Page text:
Sunday, July 13, 2014

An Okinawa Soba - Misato Soba

Sharing another Okinawa Soba tonight, Byaaaaay(!)...

Misato Soba had been a recommendation from a close friend for a long while and it was really great that we were able to find the afternoon to hang out the mostly family-centric time I had spent in Okinawa. As Takaesu, Misato Soba also resides on the first floor of a medium sized residential apartment complex. Was a little hard to find with some construction around at the time, but google maps location here.

The relatively smaller interior also seemed recently renovated and squeaky new but still retained a very homely charm. Chilled water or hot tea abound, condiments were also your usual suspects.

The budget friendly house named Misato Soba which we both ordered includes a variety of toppings from the ubiquitous three-layer pork Sanmainiku, melty tender long-stewed cartilage nankotsu, Yushi Tofu, a slice of island Kamaboko fish cake and sprinkle of minced negi green onions. This rather full-featured medium sized bowl was for a mere ~$5.

The soup made mainly with pork bones and katsuo (dried bonito) stock I felt was deep and richer than typical. The Okinawa Soba signature all-wheat noodles were straighter and less crinkly and was also very fresh tasting. Here, fuchiba (fuuchiba, mugwort, a.k.a. Yomogi on the mainland) comes with the order which adds a strong herbal and slightly medicinal note to the dish. I tended to be conservative in use of this old school herb but the resulting flavors did strike a nostalgic note which I enjoyed.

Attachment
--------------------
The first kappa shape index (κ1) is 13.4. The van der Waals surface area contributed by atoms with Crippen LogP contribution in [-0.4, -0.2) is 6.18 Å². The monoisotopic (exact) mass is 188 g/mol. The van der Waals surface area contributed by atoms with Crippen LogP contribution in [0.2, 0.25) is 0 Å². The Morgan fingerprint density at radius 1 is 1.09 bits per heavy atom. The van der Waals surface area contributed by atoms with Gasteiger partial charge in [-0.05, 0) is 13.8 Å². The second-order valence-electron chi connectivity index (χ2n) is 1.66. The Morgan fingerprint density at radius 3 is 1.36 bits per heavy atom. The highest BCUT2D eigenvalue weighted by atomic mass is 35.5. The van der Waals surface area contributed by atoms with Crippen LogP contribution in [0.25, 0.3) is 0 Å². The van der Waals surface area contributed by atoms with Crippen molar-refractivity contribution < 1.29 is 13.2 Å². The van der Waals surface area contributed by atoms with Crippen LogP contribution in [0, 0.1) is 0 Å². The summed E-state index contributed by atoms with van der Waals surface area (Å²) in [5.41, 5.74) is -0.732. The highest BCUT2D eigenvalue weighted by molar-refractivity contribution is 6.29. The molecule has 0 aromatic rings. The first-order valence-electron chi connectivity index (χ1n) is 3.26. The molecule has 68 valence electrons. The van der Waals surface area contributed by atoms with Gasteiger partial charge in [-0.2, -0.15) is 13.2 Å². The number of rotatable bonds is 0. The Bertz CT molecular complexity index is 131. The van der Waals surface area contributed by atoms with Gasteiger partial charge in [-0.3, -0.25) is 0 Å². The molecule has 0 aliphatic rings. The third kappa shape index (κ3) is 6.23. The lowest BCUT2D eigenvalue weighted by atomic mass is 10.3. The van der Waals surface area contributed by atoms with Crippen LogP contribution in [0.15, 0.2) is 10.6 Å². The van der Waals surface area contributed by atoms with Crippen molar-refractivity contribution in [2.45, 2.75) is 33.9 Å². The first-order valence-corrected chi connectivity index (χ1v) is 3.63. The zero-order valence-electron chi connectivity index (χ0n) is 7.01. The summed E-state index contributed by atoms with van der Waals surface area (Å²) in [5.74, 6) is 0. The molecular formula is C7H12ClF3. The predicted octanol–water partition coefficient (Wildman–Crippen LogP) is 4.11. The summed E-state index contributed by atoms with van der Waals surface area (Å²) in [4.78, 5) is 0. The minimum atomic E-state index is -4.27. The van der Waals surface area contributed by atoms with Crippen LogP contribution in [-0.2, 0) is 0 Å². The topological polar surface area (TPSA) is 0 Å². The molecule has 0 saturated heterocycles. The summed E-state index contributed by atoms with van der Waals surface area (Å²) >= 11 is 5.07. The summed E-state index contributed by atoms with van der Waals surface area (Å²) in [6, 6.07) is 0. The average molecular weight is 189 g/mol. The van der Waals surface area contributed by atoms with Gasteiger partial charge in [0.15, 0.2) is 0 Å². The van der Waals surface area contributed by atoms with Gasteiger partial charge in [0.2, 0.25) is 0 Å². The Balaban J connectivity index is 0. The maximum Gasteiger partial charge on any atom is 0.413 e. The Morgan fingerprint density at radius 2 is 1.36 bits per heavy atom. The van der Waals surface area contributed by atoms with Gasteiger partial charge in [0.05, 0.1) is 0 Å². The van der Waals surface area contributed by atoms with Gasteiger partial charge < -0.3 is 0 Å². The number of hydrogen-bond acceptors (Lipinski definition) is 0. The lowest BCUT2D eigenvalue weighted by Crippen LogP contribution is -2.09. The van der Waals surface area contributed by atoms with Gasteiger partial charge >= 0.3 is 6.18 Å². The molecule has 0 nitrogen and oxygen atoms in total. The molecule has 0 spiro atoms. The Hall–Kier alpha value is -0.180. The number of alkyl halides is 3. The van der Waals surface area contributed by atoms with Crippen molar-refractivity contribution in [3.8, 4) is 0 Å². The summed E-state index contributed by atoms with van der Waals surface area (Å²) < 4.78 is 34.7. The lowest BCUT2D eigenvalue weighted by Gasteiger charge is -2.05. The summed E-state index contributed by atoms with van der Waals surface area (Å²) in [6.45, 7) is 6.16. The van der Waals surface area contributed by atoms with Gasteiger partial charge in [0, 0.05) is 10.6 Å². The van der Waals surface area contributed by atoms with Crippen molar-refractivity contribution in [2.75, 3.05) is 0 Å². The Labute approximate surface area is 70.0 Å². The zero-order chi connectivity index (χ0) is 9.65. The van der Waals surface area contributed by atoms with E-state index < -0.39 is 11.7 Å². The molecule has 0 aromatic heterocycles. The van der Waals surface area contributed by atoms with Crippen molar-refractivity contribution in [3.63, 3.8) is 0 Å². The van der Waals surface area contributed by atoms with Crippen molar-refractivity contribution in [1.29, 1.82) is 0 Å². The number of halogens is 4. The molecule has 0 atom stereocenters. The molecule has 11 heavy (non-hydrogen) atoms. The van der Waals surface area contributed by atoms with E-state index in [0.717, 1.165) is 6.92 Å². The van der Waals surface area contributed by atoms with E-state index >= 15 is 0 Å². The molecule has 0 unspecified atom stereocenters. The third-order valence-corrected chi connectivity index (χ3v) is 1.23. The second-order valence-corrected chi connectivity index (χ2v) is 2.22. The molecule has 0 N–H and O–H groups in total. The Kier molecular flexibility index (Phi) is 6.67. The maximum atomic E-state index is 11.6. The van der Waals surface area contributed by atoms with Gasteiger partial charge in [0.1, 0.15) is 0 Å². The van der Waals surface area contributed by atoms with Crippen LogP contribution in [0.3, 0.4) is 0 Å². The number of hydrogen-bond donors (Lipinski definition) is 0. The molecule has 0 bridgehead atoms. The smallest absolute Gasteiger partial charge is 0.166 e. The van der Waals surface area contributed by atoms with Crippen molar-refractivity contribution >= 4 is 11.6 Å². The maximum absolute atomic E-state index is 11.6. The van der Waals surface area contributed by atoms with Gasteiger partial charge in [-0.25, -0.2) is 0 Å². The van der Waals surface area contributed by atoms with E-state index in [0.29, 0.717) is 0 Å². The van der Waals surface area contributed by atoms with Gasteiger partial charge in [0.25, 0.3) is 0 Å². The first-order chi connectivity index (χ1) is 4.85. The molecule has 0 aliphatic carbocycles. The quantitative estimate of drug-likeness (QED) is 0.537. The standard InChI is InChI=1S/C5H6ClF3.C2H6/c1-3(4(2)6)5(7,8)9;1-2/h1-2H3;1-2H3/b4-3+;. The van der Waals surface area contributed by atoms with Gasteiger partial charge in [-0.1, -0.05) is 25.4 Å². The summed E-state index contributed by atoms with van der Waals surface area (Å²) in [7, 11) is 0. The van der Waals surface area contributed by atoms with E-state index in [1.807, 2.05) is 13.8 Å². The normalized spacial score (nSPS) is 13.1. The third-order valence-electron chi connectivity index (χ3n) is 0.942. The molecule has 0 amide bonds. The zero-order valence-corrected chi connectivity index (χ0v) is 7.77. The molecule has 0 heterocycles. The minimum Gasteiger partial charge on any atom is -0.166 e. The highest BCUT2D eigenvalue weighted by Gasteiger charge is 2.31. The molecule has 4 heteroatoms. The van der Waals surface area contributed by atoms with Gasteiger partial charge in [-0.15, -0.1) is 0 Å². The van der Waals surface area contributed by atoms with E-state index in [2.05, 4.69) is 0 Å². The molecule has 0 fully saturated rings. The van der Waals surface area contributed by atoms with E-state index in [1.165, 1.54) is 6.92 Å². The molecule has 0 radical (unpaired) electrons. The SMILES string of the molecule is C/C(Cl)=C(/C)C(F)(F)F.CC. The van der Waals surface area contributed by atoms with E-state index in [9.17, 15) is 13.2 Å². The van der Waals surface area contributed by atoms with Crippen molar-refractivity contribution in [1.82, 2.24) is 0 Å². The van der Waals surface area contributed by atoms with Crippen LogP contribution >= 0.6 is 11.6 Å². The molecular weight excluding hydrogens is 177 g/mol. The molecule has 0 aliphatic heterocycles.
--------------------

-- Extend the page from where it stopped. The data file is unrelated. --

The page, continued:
Currently I would consider the quiet Misato Soba in my top five of favorite Okinawa Soba shops on the island, and it's well deserved judging by quality and price. I have my friend to thank but the time that we were able to spend catching up while having the great bowl was also precious. Good times. :)


caninecologne said...

I like how that tissue box is covered with cloth - is that a tenugui?

K and S said...

so yummy!

Dennis K. said...

Hi CC! Looks like so. I often use mine on a table as a type of doily of sorts. Lots of uses. A furoshiki is a larger square version. I wrote about them some time ago.

Was very good Kat!

CAB said...

I see mugwart all the time at the Asian grocery stores but never thought of picking some up for noodles. I'll have to try it next time I go shopping.

Dennis K. said...

Hi CAB, hope you're doing well!! I'm more familiar with mugwort with Japanese Yomogi Mochi. In Okinawa I think Fuchiba is less popular with the younger generation and you'd find it more in very traditional older recipes.